This Kingdom of covenant promise and prediction, is to be distinguished from the Sovereignty which Jesus exercises by virtue of His Divine nature.
PROPOSITION 80. This Kingdom of covenant promise and prediction, is to be distinguished from the Sovereignty which Jesus exercises by virtue of His Divine nature.
This is distinctively shown by a simple fact (overlooked by the multitude) that the Kingdom is never promised to Him as “the Son of God” but as (the covenants and predictions demand it) “the Son of Man” or “the Son of David.” The following Proposition will develop this feature; now it is only necessary to say, that (1) the Sovereignty of God introduces this special Theocratic Kingdom in the incorporated Davidic line, and (2) to constitute this a pure, unfailing, perpetual Theocracy (viz.: God ruling as earthly King, etc.) the Divine is allied or incorporated with the person of this David’s Son.
Obs. 1. It may be premised, in order to avoid misconception, that Jesus now in His Divine nature, in His Oneness with the Father, does exercise a dominion over all things. According to this nature He is Lord over all, and this is, in our estimation, most unequivocally taught in such passages as John 1:3; Col. 1:15, 19; Phil. 2:9, 11; 1 Cor. 8:6; Rom. 11:36; Rev. 1:5–6, etc. We fully admit the Divinity of Christ, revere His Divine attributes, make these essential to a proper Theocratic ordering, and acknowledge the Sovereignty that He possesses in His Divine right and possession. But independently of the actual realization of the Theocratic order as covenanted, and aside from the latter (for let the reader consider that when God Himself was Israel’s Theocratic King, He did not cease to exert His general Sovereignty), this exercise of Divine Sovereignty is precisely the same as that we have been considering in the previous Proposition, viz.: God’s Sovereignty, and differs materially from this predicted Kingdom which is promised to Jesus, “the Christ,” not merely in virtue of His relationship to God but of that which He sustains to David as his Son, and to man as the Man. The reign, the dominion, or Kingdom that we are defending, is, in contrast with the other, that of His humanity (as covenanted), or, more properly speaking (embracing covenant as it relates to man, and God’s own Theocratic right which is not the subject of promise), that of the Divine-Human. The Theocracy, by incorporating the Davidic kingship, embraces, as the grand instrumentality for its future re-establishment in sublime power and glory, the Divine-Human, now united in Jesus, the Messiah.[*]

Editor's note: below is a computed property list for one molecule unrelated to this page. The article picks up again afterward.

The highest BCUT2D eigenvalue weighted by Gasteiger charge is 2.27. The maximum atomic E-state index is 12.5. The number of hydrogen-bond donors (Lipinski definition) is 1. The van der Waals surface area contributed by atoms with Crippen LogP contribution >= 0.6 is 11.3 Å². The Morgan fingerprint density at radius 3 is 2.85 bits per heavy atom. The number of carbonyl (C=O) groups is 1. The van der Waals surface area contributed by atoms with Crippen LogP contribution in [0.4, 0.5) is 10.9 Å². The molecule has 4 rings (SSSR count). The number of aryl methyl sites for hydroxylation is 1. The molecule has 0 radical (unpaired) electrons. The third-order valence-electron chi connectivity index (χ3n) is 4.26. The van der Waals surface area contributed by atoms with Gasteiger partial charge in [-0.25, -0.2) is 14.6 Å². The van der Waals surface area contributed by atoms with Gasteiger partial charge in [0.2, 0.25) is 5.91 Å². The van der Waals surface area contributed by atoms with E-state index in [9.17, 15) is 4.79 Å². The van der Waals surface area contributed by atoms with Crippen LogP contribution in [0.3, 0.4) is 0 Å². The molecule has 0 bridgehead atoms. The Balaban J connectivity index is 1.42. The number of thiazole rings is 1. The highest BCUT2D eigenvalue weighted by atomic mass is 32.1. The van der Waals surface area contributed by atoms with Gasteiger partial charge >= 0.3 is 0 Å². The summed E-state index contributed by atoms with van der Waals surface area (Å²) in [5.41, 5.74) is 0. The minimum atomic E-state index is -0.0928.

Note. It has been well said by various writers (as e.g. Neander, His. Ch., vol. 1, p. 506, note, and Life of Christ, p. 143): “The predicates ‘the Son of Man’ and ‘the Son of God,’ applied by Christ to Himself, have a reciprocal relation to one another and imply a distinction as well as the conjunction and unity of the divine-human in Him.” The careful student will observe that our argument receives additional force from the independent concessions made by able theologians, as e.g. Martensen (Ch. Dog., sec. 174), when he properly discriminates between the kingly power of Jesus, and the divine power belonging to Him as Logos, etc. Others distinguish in the same manner. Comp. e.g. Dorner’s person of Christ and kindred works.
Obs. 2. The early Chiliasts clearly distinguish between the Kingdom belonging to Jesus as the Divine-Human, and the Sovereignty vested in Him as God. Thus e.g. Lactantius (“Poem on Easter”), while firmly holding to the still future Kingdom of promise to be given to the Son of David, expressly asserts that Christ “reigns as God over all things, and all created objects offer prayer to their Creator.” The idea, gathered from their writings, is this: in His Divine capacity He is represented as reigning, but this reign is not the reign of promise;—the latter is confined to a special covenanted outward visible manifestation of the human in conjunction with the Divine, in an externally Theocratic ordering.
Obs. 3. When Christ assumes the Kingdom at the time appointed, in view of His being the predicted seed of David, this does not by any means cause Him to lay aside the Sovereignty that He has with the Father over the universe. As Divine He is with the Father evermore, but as the Divine-human, He manifests Himself (and the Father through Him) on earth in a specified form of reigning adapted to humanity. Hence the predicted Kingdom is something that pertains not merely to the Divine but to “the Christ,” i.e. the Divine-human united. The right comes to Him in the covenanted line through the human element (i.e. as the lawful seed of David) delegated by the Divine Sovereignty of the Father and rendered efficacious and Theocratic by the intimate and ever-enduring union of the Divine, thus constituting Him in the highest and purest sense the Theocratic King.[*]
Note. The reader is again reminded that this is fully illustrated by the Theocracy. When God condescended to reign as Theocratic King (i.e. to act in the capacity of an earthly Ruler) over Israel, two things were noticeable: (1) that this Theocratic rule was something diverse from the general sovereignty over all things; and (2) that when the former was assumed, the latter was not laid aside, but continued ever in force. The one was a special merciful manifestation in behalf of man, the other lies inherent in the Godhead and pertains to the universe at large.